Romans 12:11-12 —
11 Do not be slothful in zeal, be fervent in spirit, serve the Lord. 12 Rejoice in hope, be patient in tribulation, be constant in prayer.
Ephesians 4:17-24 —
17 Now this I say and testify in the Lord, that you must no longer walk as the Gentiles do, in the futility of their minds. 18 They are darkened in their understanding, alienated from the life of God because of the ignorance that is in them, due to their hardness of heart. 19 They have become callous and have given themselves up to sensuality, greedy to practice every kind of impurity. 20But that is not the way you learned Christ! – 21assuming that you have heard about Him and were taught in Him, as the truth is in Jesus, 22to put off your old self, which belongs to your former manner of life and is corrupt through deceitful desires, 23and to be renewed in the spirit of your minds, 24and to put on the new self, created after the likeness of God in true righteousness and holiness.
Greetings, readers! Walking through Romans 12 has been an eye-opener for me, and it continues to challenge me the farther we walk through it.
We are continuing today in the characteristics of Christ’s Church found in Romans 12:9-21, and I want to remind you of the way we framed these characteristics in last week’s devotion: a wellness check with the Great Physician.
It is rare for me to submit to a doctor’s visit, and this means that those visits nearly always show me things that I need to get back on track when I leave that office.
My prayer for you is that these characteristics create an opportunity for you to sit down with Jesus and talk about your life and your walk with Him. I pray that God works on you through reading this like He did on me in writing it.
Before we dive into today’s characteristics, I want you to check out the Ephesians 4 passage above for context.
First, if we are saved, there needs to be a distinct difference in our lives in that we “no longer walk as the Gentiles do, in the futility of their minds” (Ephesians 4:17). In our lostness – spiritual death – our thinking was futile or worthless, our understanding was darkened by ignorance, and that produced a “hardness of heart” (4:18). So, when Christ saves us, we need Him to give us a new heart (Ezekiel 36:26) and transform/renew our minds (Romans 12:2, Ephesians 4:23).
Second, we see that the battlefield for change in our lives is inside us. We see that we need: 1) to look back at how we learned about Christ to return to that way of thinking, and 2) to see that we are to continue taking off the old self by putting on the new self in Christ Jesus. The Holy Spirit inside of us will not abide with our former way of life! He has a plan for us that begins on the inside with the Life and overflows into our everyday lives!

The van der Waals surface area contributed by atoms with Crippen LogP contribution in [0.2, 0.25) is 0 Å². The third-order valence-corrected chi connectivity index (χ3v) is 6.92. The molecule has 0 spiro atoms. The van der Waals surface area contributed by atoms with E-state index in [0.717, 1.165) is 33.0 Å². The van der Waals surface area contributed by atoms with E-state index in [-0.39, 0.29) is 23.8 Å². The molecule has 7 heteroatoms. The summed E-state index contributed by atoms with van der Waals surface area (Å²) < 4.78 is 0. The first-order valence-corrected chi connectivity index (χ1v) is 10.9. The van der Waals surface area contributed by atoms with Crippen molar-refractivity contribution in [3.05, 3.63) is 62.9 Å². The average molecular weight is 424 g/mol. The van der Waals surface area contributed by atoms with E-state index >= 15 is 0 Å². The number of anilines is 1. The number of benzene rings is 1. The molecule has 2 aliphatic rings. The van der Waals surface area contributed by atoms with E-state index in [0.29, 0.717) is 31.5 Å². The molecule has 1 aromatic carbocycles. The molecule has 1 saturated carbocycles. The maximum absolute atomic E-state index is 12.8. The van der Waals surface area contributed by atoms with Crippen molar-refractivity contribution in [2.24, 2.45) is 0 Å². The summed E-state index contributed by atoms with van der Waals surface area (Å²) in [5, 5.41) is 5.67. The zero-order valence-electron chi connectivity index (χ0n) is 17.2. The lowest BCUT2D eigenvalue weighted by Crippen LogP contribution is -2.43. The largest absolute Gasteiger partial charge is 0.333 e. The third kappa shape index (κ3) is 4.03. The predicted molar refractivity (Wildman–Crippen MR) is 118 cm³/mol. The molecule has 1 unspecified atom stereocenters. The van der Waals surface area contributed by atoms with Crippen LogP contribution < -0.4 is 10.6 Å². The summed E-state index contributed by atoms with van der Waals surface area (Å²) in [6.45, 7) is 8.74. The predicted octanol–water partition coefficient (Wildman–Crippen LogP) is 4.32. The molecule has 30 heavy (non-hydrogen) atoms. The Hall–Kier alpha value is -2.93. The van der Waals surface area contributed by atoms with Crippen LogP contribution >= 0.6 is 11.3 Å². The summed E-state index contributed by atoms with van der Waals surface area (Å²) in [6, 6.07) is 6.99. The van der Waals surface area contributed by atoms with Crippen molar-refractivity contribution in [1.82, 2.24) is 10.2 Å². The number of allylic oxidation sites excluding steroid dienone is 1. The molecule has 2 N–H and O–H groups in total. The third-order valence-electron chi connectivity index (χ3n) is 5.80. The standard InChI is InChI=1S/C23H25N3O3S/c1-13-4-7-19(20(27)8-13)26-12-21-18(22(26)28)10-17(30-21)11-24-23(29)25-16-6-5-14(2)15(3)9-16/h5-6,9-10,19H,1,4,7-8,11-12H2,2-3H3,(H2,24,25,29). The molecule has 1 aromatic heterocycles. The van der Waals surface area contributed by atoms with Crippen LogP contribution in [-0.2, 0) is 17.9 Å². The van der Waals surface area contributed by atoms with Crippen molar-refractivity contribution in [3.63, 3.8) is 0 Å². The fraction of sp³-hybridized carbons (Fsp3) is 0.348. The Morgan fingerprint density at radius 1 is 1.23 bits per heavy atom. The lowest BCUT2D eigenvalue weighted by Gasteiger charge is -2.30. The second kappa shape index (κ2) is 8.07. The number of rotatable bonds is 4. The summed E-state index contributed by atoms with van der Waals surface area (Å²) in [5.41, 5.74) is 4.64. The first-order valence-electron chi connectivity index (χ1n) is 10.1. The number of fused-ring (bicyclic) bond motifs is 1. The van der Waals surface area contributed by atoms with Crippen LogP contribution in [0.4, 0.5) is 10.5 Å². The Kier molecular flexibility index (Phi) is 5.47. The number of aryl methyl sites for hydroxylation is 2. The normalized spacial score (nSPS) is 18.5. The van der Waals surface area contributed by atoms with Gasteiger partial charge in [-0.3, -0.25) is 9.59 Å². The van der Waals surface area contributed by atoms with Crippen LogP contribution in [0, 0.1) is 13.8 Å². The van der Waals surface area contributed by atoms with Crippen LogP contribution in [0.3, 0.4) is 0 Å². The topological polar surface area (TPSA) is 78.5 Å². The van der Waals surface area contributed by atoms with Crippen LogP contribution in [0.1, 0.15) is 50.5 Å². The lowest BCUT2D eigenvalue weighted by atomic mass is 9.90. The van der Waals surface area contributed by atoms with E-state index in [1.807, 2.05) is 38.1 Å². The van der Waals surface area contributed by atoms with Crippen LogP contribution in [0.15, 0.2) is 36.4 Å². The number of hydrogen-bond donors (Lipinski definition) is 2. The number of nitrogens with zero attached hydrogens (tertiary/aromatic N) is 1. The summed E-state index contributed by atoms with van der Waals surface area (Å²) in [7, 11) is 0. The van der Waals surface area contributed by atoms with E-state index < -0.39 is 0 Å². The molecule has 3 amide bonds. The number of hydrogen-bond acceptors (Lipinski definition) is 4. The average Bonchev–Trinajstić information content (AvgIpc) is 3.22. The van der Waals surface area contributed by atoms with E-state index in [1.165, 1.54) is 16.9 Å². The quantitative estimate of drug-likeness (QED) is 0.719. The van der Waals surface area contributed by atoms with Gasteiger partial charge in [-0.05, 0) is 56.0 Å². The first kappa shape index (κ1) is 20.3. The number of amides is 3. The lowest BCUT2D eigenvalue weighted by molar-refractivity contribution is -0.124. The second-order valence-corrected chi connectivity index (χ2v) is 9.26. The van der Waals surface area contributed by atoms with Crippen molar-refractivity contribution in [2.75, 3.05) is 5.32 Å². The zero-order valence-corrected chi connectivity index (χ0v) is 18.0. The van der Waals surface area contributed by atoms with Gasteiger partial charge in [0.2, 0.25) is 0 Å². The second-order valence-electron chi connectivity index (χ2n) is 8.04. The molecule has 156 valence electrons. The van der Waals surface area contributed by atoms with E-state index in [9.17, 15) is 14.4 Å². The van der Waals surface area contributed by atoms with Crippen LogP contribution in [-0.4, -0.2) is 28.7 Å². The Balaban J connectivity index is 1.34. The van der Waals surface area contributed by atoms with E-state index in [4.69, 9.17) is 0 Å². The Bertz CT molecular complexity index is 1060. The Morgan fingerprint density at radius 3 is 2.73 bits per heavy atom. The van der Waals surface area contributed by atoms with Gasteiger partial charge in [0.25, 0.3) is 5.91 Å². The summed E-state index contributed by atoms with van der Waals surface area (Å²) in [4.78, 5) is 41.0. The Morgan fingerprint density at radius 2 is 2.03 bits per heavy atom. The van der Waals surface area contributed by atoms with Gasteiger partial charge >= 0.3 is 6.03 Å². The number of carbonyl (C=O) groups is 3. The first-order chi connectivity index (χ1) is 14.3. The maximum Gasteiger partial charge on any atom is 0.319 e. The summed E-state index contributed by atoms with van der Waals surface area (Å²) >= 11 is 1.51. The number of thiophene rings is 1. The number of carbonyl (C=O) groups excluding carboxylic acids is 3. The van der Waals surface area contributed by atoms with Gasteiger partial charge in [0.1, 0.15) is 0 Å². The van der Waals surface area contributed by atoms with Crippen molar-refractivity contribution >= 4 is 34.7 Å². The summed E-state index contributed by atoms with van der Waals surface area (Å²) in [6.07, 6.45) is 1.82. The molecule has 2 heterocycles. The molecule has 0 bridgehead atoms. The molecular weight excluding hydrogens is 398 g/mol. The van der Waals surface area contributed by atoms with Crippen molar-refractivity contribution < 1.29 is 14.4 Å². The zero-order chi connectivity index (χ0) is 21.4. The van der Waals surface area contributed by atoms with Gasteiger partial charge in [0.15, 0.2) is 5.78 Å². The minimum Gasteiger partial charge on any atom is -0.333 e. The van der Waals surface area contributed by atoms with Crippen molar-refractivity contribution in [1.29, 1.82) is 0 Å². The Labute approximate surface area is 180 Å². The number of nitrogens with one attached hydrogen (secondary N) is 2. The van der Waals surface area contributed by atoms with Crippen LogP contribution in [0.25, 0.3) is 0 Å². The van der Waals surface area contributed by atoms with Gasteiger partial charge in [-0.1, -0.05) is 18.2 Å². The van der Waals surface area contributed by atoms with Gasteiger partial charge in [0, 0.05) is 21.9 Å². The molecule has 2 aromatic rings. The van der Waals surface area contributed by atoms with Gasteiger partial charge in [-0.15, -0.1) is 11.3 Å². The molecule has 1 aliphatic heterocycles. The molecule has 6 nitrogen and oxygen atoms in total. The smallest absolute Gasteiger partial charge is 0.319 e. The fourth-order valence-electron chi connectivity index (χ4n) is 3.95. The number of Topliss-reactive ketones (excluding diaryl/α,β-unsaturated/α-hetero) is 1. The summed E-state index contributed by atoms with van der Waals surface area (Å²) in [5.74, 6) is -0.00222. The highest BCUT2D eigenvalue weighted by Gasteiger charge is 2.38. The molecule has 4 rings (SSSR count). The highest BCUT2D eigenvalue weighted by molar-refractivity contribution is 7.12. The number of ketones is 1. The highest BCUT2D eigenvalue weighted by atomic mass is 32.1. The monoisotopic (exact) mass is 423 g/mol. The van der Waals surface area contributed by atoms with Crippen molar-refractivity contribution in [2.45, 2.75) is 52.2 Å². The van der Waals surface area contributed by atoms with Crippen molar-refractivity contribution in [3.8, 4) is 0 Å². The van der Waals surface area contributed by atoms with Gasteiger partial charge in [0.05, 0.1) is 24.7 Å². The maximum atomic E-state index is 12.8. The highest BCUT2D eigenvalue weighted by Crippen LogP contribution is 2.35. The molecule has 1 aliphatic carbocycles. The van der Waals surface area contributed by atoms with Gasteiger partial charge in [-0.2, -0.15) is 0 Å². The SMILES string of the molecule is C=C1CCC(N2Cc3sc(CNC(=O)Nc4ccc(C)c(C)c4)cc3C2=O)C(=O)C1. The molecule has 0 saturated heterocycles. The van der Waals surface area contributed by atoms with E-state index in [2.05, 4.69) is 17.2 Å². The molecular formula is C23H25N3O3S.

How we think affects how we live. Faith is – at its most basic – in the mind and heart. And that is where our actions begin. Let this impact our understanding of our service of the Lord in today’s characteristics.
Look back at verse 11: “Do not be slothful in zeal, be fervent in [the Spirit], serve the Lord.” The first two take place in one’s heart and mind to produce the third. Let me translate it a bit differently and put it in our everyday language: Do not be lazy (but instead be eager) in your beliefs/convictions, be bubbling over with the Holy Spirit, and let those things lead you as a bondservant of Jesus Christ.
Zeal here is our passions, beliefs, and convictions. We all have things that inspire that in our lives. The things we believe and feel strongly about often go to the core of who we are. Yet, since we still live in our sinful flesh in a fallen world, it is easy to fall back into futile thinking. My pastor, John Goldwater, describes this as our minds getting hijacked. Just like someone who would forcibly and violently take control of something, we allow our former way of thinking to grab the reins of our minds. “But that is not the way you learned Christ (Ephesians 4:20)!” We must guard our minds and hearts! The only way to keep from being hijacked is to guard our minds and hearts with the Word of God (Psalm 119:9).
Our beliefs – our zeal – should be inspired by our time in God’s Word and in prayer. Yet this is the area that I believe most Christians are “slothful”. We have opportunity for intimacy with God in His Word like never before in history, but we allow more distractions from that pursuit than ever before. Our spiritual lives are like our gym memberships – they look good on paper but do not work if we do not show up and exercise. We have to get up off of the couch and have God’s Word run through us daily so that we are zealous for the right things.